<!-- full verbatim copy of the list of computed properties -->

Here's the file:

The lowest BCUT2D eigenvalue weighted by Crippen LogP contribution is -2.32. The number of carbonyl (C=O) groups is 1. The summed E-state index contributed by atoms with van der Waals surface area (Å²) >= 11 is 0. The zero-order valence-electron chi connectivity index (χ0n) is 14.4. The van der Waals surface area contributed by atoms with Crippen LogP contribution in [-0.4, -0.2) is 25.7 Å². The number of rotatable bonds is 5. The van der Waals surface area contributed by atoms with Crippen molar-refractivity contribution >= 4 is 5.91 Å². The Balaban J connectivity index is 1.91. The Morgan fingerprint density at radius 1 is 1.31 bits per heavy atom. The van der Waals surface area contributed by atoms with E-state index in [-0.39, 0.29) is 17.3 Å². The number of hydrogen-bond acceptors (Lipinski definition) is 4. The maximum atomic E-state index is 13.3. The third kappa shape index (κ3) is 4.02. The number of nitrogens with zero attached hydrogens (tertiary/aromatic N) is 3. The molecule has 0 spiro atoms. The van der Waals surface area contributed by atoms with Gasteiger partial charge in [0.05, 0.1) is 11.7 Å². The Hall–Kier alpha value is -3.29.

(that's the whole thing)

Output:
The lowest BCUT2D eigenvalue weighted by Crippen LogP contribution is -2.32. The number of carbonyl (C=O) groups is 1. The summed E-state index contributed by atoms with van der Waals surface area (Å²) >= 11 is 0. The zero-order valence-electron chi connectivity index (χ0n) is 14.4. The van der Waals surface area contributed by atoms with Crippen LogP contribution in [-0.4, -0.2) is 25.7 Å². The number of rotatable bonds is 5. The van der Waals surface area contributed by atoms with Crippen molar-refractivity contribution >= 4 is 5.91 Å². The Balaban J connectivity index is 1.91. The Morgan fingerprint density at radius 1 is 1.31 bits per heavy atom. The van der Waals surface area contributed by atoms with E-state index in [-0.39, 0.29) is 17.3 Å². The number of hydrogen-bond acceptors (Lipinski definition) is 4. The maximum atomic E-state index is 13.3. The third kappa shape index (κ3) is 4.02. The number of nitrogens with zero attached hydrogens (tertiary/aromatic N) is 3. The molecule has 0 spiro atoms. The van der Waals surface area contributed by atoms with Gasteiger partial charge in [0.05, 0.1) is 11.7 Å². The Hall–Kier alpha value is -3.29.